What is a Letter of Inquiry?

A Letter of Inquiry (LOI) is your first chance to make a positive impression on a potential grant maker for your organization. It allows the foundation to quickly assess if there is a good match between the foundation’s interests and your program. If it appears to be a good match, they will often request a full proposal.

 Where do I begin?

Do your research on the foundations giving priorities before writing to ensure you are in alignment with their goals. One way to do this is to view their 990’s on Guidestar.org. You can see who they have supported in the past.

How do I write a winning LOI?

A well-crafted LOI should be concise (typically 1-3 pages). If the foundation gives their preference, do not go over. Follow their guidelines. A short LOI can still be attention-grabbing and highly engaging. The University of Massachusetts provides an excellent list of components to include:


Opening Paragraph: Your summary statement.

  • If the reviewer reads nothing else they should know what you want to do from reading this paragraph. Make it clear what you want the reader to do; for example, consider funding the project. Answer the following: Who wants to do what? How much is being requested? Is this a portion of a larger project cost? Over what period of time is money being requested?


Statement of Need: The “why” of the project.

  • Explain what issue you are addressing.
  • Explain why you have chosen to respond to this set of issues in the way that you have.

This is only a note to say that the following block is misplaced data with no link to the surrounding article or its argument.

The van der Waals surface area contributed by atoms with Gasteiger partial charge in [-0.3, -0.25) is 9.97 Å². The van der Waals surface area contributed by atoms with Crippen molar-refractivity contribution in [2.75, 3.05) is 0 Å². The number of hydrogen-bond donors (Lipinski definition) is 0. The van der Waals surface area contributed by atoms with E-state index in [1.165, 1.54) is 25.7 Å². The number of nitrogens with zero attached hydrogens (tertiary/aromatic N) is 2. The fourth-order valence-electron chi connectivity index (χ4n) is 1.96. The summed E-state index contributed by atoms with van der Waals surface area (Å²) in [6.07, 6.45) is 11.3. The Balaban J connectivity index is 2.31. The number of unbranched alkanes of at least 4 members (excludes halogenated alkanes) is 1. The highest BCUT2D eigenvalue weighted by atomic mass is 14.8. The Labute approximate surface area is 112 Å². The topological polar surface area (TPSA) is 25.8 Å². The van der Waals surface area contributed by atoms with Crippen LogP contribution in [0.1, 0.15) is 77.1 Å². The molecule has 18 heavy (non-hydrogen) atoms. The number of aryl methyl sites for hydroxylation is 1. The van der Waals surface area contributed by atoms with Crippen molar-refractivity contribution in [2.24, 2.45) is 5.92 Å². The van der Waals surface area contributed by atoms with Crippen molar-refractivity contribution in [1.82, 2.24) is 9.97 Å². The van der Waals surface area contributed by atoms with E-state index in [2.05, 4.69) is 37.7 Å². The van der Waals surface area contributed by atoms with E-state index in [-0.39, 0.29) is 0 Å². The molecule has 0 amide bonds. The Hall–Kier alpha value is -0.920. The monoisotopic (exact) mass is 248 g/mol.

• State briefly why this matters in the area in which you will be working.
  • Note who benefits. Make sure you can indicate the public good achieved.


Project Activity: The “what” and “how” of the project.

  • Give an overview of the activities involved. Give details to the degree that space allows.
  • Highlight why your approach is novel and deserving of the special attention that funding connotes.
  • Indicate if there will be collaboration with other organizations and what their roles will be. Be specific about who does what.



  • State the specific outcomes you hope to achieve.
  • Indicate how evaluation is part of the project. How will you know you’ve achieved these outcomes?



  • Demonstrate why your institution or your staff is best equipped to carry out this activity.
  • Put any historic background about the institution here.
  • Brag with substance. Indicate awards, rankings, and tangible measures that set you apart from your peers.



  • General description of the projects funding needs and total amount of request.



  • Offer to give any additional information the foundation might need. Include a contact name and contact information.
  • Express appreciation for the reader’s attention, or for the opportunity to submit if it is in response to a Request for Proposals (RFP).
  • Specifically indicate you are interested in discussing the project and will “contact their office” by a certain date (allowing time for them to receive and read the letter).



To learn more about grant writing, visit Grant Space. 



A good fundraising strategy should be diverse. Grants are just a piece of the pie! Do you need help developing your annual funding plan? A successful plan must contain SMART goals, draw from historical data, be measurable and hold your organization accountable. We can help! On average our clients see 25% + increase in funds raised. We’d love to connect with you to discuss our coaching programs.

Learn more at www.MinistryVentures.org.

Questions? Contact me anytime!

Emily Fitchpatrick, Director of Client Services